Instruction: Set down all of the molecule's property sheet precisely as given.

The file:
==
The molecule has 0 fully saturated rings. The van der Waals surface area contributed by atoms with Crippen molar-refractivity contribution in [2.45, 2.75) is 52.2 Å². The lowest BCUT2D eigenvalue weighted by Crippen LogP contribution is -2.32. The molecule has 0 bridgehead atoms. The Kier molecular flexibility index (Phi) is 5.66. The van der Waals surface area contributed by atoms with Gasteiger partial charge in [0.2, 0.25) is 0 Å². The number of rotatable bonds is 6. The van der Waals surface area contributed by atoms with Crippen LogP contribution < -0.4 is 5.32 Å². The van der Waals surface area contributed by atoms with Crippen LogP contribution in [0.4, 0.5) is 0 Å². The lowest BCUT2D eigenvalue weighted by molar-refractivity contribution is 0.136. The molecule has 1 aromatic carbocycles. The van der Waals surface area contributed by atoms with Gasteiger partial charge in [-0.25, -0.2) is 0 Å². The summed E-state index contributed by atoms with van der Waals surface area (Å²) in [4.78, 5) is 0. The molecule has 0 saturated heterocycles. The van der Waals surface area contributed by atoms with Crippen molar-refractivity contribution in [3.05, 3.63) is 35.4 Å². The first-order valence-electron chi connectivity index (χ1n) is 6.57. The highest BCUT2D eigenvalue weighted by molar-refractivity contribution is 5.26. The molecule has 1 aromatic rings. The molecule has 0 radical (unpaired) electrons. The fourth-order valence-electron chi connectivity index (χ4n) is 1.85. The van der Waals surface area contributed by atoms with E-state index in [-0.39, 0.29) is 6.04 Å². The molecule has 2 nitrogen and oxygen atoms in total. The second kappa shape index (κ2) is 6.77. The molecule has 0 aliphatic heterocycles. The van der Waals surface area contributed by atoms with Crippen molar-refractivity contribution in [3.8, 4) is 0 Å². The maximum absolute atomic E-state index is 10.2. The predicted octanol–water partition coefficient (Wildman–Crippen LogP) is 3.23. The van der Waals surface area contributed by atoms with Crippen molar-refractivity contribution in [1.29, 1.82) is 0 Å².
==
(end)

The molecule has 0 fully saturated rings. The van der Waals surface area contributed by atoms with Crippen molar-refractivity contribution in [2.45, 2.75) is 52.2 Å². The lowest BCUT2D eigenvalue weighted by Crippen LogP contribution is -2.32. The molecule has 0 bridgehead atoms. The Kier molecular flexibility index (Phi) is 5.66. The van der Waals surface area contributed by atoms with Gasteiger partial charge in [0.2, 0.25) is 0 Å². The number of rotatable bonds is 6. The van der Waals surface area contributed by atoms with Crippen LogP contribution < -0.4 is 5.32 Å². The van der Waals surface area contributed by atoms with Crippen LogP contribution in [0.4, 0.5) is 0 Å². The lowest BCUT2D eigenvalue weighted by molar-refractivity contribution is 0.136. The molecule has 1 aromatic carbocycles. The van der Waals surface area contributed by atoms with Gasteiger partial charge in [-0.25, -0.2) is 0 Å². The summed E-state index contributed by atoms with van der Waals surface area (Å²) in [4.78, 5) is 0. The molecule has 0 saturated heterocycles. The van der Waals surface area contributed by atoms with Crippen molar-refractivity contribution in [3.05, 3.63) is 35.4 Å². The first-order valence-electron chi connectivity index (χ1n) is 6.57. The highest BCUT2D eigenvalue weighted by molar-refractivity contribution is 5.26. The molecule has 1 aromatic rings. The molecule has 0 radical (unpaired) electrons. The fourth-order valence-electron chi connectivity index (χ4n) is 1.85. The van der Waals surface area contributed by atoms with E-state index in [-0.39, 0.29) is 6.04 Å². The molecule has 2 nitrogen and oxygen atoms in total. The second kappa shape index (κ2) is 6.77. The molecule has 0 aliphatic heterocycles. The van der Waals surface area contributed by atoms with Crippen molar-refractivity contribution in [3.8, 4) is 0 Å². The maximum absolute atomic E-state index is 10.2. The predicted octanol–water partition coefficient (Wildman–Crippen LogP) is 3.23. The van der Waals surface area contributed by atoms with Crippen molar-refractivity contribution in [1.29, 1.82) is 0 Å².